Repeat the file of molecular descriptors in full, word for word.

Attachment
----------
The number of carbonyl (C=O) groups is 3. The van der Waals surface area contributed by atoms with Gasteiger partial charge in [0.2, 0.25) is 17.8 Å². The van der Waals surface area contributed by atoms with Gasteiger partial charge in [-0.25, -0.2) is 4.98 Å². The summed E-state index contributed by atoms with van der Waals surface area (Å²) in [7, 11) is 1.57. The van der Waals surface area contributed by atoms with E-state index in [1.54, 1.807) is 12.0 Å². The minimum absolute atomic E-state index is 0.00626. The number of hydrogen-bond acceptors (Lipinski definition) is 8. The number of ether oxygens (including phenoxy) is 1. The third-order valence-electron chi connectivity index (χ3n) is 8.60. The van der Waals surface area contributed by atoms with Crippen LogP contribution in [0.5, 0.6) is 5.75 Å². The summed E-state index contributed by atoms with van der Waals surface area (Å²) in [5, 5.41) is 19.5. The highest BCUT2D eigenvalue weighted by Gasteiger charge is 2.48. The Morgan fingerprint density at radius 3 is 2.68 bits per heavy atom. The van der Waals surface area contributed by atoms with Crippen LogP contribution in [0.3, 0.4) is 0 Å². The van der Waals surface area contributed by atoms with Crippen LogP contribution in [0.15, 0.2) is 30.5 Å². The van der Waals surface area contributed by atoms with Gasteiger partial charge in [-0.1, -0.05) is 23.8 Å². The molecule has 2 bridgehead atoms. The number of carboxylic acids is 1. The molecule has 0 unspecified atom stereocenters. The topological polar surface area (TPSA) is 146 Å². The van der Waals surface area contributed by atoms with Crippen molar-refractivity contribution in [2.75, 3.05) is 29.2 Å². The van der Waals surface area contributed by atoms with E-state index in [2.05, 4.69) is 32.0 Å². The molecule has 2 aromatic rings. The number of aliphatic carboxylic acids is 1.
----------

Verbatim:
The number of carbonyl (C=O) groups is 3. The van der Waals surface area contributed by atoms with Gasteiger partial charge in [0.2, 0.25) is 17.8 Å². The van der Waals surface area contributed by atoms with Gasteiger partial charge in [-0.25, -0.2) is 4.98 Å². The summed E-state index contributed by atoms with van der Waals surface area (Å²) in [7, 11) is 1.57. The van der Waals surface area contributed by atoms with E-state index in [1.54, 1.807) is 12.0 Å². The minimum absolute atomic E-state index is 0.00626. The number of hydrogen-bond acceptors (Lipinski definition) is 8. The number of ether oxygens (including phenoxy) is 1. The third-order valence-electron chi connectivity index (χ3n) is 8.60. The van der Waals surface area contributed by atoms with Crippen LogP contribution in [0.5, 0.6) is 5.75 Å². The summed E-state index contributed by atoms with van der Waals surface area (Å²) in [5, 5.41) is 19.5. The highest BCUT2D eigenvalue weighted by Gasteiger charge is 2.48. The Morgan fingerprint density at radius 3 is 2.68 bits per heavy atom. The van der Waals surface area contributed by atoms with Crippen LogP contribution in [0.3, 0.4) is 0 Å². The van der Waals surface area contributed by atoms with Crippen LogP contribution in [0.15, 0.2) is 30.5 Å². The van der Waals surface area contributed by atoms with Gasteiger partial charge in [-0.1, -0.05) is 23.8 Å². The molecule has 2 bridgehead atoms. The number of carboxylic acids is 1. The molecule has 0 unspecified atom stereocenters. The topological polar surface area (TPSA) is 146 Å². The van der Waals surface area contributed by atoms with Crippen molar-refractivity contribution in [2.75, 3.05) is 29.2 Å². The van der Waals surface area contributed by atoms with E-state index in [2.05, 4.69) is 32.0 Å². The molecule has 2 aromatic rings. The number of aliphatic carboxylic acids is 1.